25 February 2011

The blessing of trials

The following quote is from "A Joy in All Trials," a Sermon (No. 1704) Delivered on the Lord's Day Morning, February 4th, 1883, by C.H. Spurgeon, at the Metropolitan Tavernacle, Newington , England - and excerpted by Nancy Guthrie in Be Still, My Soul pages 103-104

There is an invaluable blessing which is gained by the trial of our faith.  The blessing gained is this, that our faith is tried and proved.  The way of trying whether you are a good soldier is to go down to the battle.  The way to try whether a ship is well built is, not merely to order the surveyor to examine her, but to send her to sea: a storm will be the best test of her staunchness.

Sanctified tribulations work the proof of our faith, and this is more precious than that of gold which perisheth, though it be tried by fire.  Now when we are able to bear it without starting aside, the trial proves our sincerity.  Coming out of a trouble the Christian says to himself, "Yes, I held fast mine integrity, and did not let it go.  Blessed be God, I was not afraid of threatening; I was not crushed by losses; I was kept true to God under pressure.  Now, I am sure that my religion is not a mere profession, but a real consecration to God.  It has endured the fire, being kept by the power of God."

Which is not to say that we sail through trials serenely and without flinching.  We respond to them in human ways - grief, fear, flight, worry, concern, compassion, confusion...  We respond in ways that portray (or betray) our personality and our heart.  We respond in ways unknown to us because our normal selves have been taken over by adrenalin.  But at the core we hope to find that our abiding trust lies in God who is sovereign over all things.  That at the core our hope, confidence and security is found in Jesus Christ and nothing else.  And if that is what we find then we are deeply blessed, no matter what.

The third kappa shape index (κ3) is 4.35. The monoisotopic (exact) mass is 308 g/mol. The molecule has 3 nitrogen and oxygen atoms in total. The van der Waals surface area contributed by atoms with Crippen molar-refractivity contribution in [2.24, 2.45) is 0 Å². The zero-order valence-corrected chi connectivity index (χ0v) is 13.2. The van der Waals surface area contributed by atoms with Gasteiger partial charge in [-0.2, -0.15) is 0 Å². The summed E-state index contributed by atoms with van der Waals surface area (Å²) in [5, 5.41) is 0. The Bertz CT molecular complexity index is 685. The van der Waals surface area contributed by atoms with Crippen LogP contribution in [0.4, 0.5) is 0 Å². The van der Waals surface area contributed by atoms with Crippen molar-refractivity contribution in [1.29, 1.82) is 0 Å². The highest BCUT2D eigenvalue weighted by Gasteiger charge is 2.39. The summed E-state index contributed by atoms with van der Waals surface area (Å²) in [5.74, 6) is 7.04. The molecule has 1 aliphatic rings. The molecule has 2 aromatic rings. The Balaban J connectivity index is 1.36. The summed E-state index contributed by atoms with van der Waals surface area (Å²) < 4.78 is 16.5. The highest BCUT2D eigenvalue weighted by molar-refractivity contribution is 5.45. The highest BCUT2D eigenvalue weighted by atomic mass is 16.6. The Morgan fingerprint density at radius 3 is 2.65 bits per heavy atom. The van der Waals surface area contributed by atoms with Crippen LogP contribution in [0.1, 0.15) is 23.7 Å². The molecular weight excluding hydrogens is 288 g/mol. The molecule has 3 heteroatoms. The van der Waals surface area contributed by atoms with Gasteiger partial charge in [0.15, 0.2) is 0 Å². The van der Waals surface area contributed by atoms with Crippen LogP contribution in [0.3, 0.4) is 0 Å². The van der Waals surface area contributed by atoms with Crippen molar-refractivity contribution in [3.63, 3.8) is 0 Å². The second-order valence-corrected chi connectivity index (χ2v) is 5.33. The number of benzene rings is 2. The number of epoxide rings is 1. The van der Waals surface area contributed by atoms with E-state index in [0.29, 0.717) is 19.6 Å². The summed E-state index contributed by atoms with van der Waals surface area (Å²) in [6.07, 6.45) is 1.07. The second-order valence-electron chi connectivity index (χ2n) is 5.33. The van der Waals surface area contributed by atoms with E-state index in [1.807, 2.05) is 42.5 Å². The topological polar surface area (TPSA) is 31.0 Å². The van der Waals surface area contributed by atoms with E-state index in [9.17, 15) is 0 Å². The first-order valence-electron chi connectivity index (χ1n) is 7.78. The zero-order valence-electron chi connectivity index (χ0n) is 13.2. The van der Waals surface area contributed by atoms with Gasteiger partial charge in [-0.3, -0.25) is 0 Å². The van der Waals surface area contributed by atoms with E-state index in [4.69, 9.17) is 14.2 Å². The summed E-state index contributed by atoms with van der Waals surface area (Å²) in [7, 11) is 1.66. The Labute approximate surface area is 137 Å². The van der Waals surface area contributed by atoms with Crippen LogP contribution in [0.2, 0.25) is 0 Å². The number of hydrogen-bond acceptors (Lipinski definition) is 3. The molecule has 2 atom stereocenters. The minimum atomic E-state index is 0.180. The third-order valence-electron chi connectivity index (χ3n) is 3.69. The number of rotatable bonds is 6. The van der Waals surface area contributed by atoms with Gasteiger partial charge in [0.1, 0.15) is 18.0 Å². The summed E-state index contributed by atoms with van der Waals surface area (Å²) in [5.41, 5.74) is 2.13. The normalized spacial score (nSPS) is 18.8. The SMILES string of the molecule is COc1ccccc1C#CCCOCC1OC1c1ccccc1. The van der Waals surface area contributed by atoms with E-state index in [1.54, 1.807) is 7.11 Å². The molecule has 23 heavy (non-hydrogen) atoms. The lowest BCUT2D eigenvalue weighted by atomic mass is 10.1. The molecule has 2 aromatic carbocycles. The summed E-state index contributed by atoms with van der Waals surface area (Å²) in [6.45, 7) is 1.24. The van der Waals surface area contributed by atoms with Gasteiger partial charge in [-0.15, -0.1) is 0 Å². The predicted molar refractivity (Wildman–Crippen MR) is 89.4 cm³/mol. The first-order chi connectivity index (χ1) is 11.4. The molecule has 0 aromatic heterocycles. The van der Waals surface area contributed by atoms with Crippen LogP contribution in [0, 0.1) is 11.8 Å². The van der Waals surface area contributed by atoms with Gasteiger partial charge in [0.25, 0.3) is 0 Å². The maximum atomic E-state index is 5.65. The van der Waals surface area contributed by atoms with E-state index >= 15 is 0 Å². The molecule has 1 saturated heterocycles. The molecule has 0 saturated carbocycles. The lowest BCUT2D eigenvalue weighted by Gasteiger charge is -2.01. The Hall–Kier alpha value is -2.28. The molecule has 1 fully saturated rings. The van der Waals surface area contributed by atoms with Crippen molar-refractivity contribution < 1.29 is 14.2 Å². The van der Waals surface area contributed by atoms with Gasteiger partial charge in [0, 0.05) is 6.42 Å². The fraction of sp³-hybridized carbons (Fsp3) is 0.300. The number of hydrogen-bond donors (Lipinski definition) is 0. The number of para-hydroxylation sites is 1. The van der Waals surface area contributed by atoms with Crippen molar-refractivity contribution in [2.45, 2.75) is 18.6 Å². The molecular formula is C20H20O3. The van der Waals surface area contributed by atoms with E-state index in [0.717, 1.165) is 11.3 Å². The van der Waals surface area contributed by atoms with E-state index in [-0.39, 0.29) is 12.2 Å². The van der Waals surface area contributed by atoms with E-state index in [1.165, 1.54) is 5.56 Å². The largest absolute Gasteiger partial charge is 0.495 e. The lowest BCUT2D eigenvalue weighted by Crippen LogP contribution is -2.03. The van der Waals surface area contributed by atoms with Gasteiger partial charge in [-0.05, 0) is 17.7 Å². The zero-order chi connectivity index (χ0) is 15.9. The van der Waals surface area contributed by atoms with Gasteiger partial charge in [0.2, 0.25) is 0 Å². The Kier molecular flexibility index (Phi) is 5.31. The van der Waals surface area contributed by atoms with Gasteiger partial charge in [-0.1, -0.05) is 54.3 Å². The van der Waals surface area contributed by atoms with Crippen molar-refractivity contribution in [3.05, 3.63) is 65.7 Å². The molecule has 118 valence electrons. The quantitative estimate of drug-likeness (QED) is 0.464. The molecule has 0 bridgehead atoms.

Stephanie said...

Thanks for sharing this Meredith. It's a great quote. I think that in quietly persevering in trials we come to a deeper understanding both of God's sovereignty and faithfulness and our own weak inability to have answers to the complexities of life. In times of heartbreak, as we lean deeper into the sweet love of Jesus, we see ourselves as we truly are - creatures utterly dependant on the kindness of our Saviour.

Praying for you dear friend.

Meredith said...

Thanks dear Steph.
It's God's good gift to us that such sweetness is to be found in the midst of difficult times. His deep comfort - which we sometimes miss if we're too busy reacting in the moment. But you and I have talked about this before - a precious discussion.
I might try and look this whole sermon up. In fact, I might need to do some Spurgeon research because I particularly liked his contribution in "Come, Thou Long Expected Jesus" as well.